Mr Vijayan said more than 223,000 people were now living in the more than 1,500 emergency relief camps set up in the area.

Parts of Kerala’s commercial capital, Cochin, are underwater, snaring up roads and leaving railways across the state impassable.

Residents in Kerala look at the devastation caused by flooding, August 2018Image copyrightAFP/GETTY
Image captionThe Kerala chief minister has said the state has “never seen anything like this before”

The state’s airport is a hub for domestic and overseas tourists, so its closure is likely to cause major disruption.

Some local plantations are reported to have been inundated by water, endangering the local rubber, tea, coffee and spice industries.

Schools in all 14 districts of Kerala have been closed and some districts have banned tourists, citing safety concerns.

What is the government doing?

India’s Prime Minister Narendra Modi was set to visit the region on Friday night.

The country’s home minister has also offered his support.

Presentational white space

Anil Vasudevan, the head of the Kerala health disaster response wing, has said they are prepared to help victims and are setting arrangements in place to deal with the potential risks of water-borne diseases when the flooding recedes.

Why is the situation so bad?

It is normal for Kerala to get some of the country’s highest rainfall during monsoon season, but the India Meteorological Department said it had been hit with 37% more than usual because of a spell of low pressure over the region.

Further downpours are forecast for the weekend, leading many to fear the situation may get worse.

Environmental scientists are also blaming deforestation, especially the failure to protect ecologically fragile mountain ranges in the area, local media report.

Mr Vijayan, the region’s chief minister, has said the situation in Kerala has been made worse by neighbouring governments.

Volunteers handle and organise flood relief suppliesImage copyrightAFP
Image captionVolunteers in Kozhikode district in Kerala sort through flood relief supplies

Earlier this week, he and his counterpart in Tamil Nadu entered a public spat over the release of water from a dam.

Kerala has 41 rivers flowing into the Arabian Sea, and 80 of its dams are now said to be open after being overwhelmed.

“Almost all dams are now opened. Most of our water treatment plants are submerged. Motors are damaged,” Mr Vjayan said.

‘Neck-deep water’

BBC Tamil’s Pramila Krishnan spoke to several people who had escaped the flooding in Cochin.

Krishna Jayan, 58, said she was at home sleeping when her friend woke her up.

“I opened the door and water gushed in,” she said. “When we stepped into the street, we were neck-deep in water.”

She said locals had tied ropes along the streets to help people walk through the water, allowing her and her friend to reach a bus to escape.

Another resident, 33-year-old Shabbir Saheel, said he had to carry his two-year-old daughter on his shoulders through the flooded streets to safety.

Map of India showing Delhi, Kerala and its capital Cochi

Are you in the area? Have you been affected by the floods? If safe to do so, please email with your experiences.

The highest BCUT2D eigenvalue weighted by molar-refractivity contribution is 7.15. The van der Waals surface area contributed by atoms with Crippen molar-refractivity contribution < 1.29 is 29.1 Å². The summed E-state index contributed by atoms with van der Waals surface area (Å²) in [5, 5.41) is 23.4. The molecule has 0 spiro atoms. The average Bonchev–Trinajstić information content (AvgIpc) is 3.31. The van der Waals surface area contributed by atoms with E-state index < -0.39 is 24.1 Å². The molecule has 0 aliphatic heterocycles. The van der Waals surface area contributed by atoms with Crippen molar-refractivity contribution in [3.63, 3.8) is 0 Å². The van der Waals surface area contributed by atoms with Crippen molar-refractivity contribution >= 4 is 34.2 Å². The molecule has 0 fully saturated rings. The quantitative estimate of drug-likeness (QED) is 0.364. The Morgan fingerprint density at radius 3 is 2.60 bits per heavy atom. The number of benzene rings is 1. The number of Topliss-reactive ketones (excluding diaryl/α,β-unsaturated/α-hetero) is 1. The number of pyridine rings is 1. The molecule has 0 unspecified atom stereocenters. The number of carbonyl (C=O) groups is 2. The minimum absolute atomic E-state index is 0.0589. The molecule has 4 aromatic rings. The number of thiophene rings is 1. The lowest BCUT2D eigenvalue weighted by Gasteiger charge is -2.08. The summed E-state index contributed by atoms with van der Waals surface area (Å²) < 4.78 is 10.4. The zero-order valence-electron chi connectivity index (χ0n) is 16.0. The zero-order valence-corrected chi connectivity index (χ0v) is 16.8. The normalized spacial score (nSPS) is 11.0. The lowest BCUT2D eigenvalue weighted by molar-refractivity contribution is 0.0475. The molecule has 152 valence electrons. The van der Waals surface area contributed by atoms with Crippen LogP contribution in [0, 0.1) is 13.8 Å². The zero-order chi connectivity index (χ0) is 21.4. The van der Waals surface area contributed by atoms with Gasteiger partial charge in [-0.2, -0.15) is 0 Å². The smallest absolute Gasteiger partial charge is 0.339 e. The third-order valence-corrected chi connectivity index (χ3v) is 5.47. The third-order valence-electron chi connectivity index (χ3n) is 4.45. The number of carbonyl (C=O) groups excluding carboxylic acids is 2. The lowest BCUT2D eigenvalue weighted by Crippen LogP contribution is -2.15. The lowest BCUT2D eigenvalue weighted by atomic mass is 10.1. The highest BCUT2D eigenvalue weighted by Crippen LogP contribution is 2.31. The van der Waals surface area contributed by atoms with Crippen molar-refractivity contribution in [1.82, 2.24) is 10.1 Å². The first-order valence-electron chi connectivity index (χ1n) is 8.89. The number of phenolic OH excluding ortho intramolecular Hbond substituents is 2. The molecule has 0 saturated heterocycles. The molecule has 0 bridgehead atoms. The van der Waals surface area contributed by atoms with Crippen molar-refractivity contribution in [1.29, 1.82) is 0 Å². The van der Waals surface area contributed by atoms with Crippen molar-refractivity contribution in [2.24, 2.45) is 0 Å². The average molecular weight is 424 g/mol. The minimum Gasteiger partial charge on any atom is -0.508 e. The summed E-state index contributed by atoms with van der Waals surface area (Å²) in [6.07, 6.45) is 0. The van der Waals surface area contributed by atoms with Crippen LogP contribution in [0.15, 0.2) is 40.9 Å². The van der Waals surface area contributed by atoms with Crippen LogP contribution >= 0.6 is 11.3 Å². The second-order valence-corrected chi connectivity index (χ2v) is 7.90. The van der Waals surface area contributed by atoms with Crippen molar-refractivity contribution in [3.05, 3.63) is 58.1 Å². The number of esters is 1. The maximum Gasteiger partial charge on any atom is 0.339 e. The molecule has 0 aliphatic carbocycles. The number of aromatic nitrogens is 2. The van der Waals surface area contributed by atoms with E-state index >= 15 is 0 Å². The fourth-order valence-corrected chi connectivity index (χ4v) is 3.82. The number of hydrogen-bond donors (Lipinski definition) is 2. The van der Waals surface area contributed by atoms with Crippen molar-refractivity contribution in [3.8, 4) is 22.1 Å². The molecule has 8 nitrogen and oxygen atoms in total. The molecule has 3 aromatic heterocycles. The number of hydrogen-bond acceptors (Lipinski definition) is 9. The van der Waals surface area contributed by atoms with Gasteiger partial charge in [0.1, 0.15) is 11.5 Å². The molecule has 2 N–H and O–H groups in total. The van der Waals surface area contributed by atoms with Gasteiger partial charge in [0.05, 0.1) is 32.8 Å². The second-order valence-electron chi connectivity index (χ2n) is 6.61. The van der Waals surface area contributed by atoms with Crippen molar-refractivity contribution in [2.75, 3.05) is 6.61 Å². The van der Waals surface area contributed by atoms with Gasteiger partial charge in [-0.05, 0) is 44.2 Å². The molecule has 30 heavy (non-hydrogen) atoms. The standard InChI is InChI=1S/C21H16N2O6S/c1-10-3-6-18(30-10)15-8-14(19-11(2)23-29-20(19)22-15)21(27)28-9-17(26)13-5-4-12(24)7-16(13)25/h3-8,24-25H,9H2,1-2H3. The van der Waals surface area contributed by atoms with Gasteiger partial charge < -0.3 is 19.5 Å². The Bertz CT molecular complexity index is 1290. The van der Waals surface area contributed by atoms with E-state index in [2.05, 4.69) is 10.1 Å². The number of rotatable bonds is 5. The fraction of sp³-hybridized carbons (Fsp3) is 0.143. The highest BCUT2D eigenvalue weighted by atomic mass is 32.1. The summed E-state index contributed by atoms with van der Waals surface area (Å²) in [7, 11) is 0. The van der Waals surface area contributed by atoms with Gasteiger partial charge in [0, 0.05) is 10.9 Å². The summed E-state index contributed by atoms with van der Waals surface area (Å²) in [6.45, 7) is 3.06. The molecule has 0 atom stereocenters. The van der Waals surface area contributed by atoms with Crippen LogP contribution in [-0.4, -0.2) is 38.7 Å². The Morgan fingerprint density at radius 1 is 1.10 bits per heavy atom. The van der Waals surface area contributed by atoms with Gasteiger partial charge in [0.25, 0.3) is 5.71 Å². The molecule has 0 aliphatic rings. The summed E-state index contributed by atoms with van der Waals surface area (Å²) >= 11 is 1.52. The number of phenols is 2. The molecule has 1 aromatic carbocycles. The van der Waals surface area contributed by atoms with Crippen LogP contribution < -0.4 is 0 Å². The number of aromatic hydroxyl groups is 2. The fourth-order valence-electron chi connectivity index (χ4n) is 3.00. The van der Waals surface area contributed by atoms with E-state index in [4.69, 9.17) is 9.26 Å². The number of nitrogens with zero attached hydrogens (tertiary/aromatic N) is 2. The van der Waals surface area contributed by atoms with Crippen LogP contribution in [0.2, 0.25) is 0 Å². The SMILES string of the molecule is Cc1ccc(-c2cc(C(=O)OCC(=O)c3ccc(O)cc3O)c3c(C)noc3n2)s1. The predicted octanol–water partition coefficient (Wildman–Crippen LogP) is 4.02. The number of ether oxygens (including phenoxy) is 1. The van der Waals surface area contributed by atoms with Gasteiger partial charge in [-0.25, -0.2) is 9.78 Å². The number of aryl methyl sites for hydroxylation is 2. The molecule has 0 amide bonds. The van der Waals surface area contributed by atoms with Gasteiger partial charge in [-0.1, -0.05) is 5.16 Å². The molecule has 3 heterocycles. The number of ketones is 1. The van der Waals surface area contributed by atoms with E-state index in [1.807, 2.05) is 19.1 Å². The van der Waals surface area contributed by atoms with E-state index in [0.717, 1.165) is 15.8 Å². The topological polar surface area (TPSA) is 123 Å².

Please include a contact number if you are willing to speak to a BBC journalist. You can also contact us in the following ways:

Or use the form below

Your contact detailsNameYour E-mail address (required)Town & CountryYour telephone numberComments (required)
If you are happy to be contacted by a BBC journalist please leave a telephone number that we can contact you on. In some cases a selection of your comments will be published, displaying your name as you provide it and location, unless you state otherwise. Your contact details will never be published. When sending us pictures, video or eyewitness accounts at no time should you endanger yourself or others, take any unnecessary risks or infringe any laws. Please ensure you have read the terms and conditions.Terms and conditions

The BBC’s Privacy Policy

Related Topics

Abuja building collapses, one killed, children trapped (photos)

An Abuja building which collapsed today, had 18 people trapped though emergency workers are battling to rescue some of the survivors including children in the building.

It was gathered that the 4-storey Abuja building located at Jabi junction, close to a popular Rukkayat plaza in the Nigerian capital, had been abandoned for over two years before the collapse. The incident occurred by 1:20pm while workers were still at the building. Those trapped include workers, children and food vendors.

Eight people have been rescued so far, while one person lost his life. Among those rescued was the site engineer whose two legs were broken. Here are photos below;

Lady wins her late husband’s seat in Cross River Bye-election

It was also reported few months ago, that no fewer than three people died, while seven others were injured following the collapse of a two-story Islamiyya school building under construction at Unguwan Kaya, in Zaria, Kaduna State.

The ugly incident occurred while construction work was ongoing at the building. Speaking at the scene of the event, Malam Abdul-Muminu Adamu, the Divisional Secretary, Nigerian Red Cross, Zaria branch said the incident was unexpected and very frightening.

“Shortly when the incident happened, a good Samaritan called and informed us and we reported to the scene immediately.

“When we came here, we were able to recover the bodies of two people and later recovered another body while seven other people were rescued alive.

“The corpses of the deceased have been deposited at the Ahmadu Bello University Teaching Hospital (ABUTH), Shika.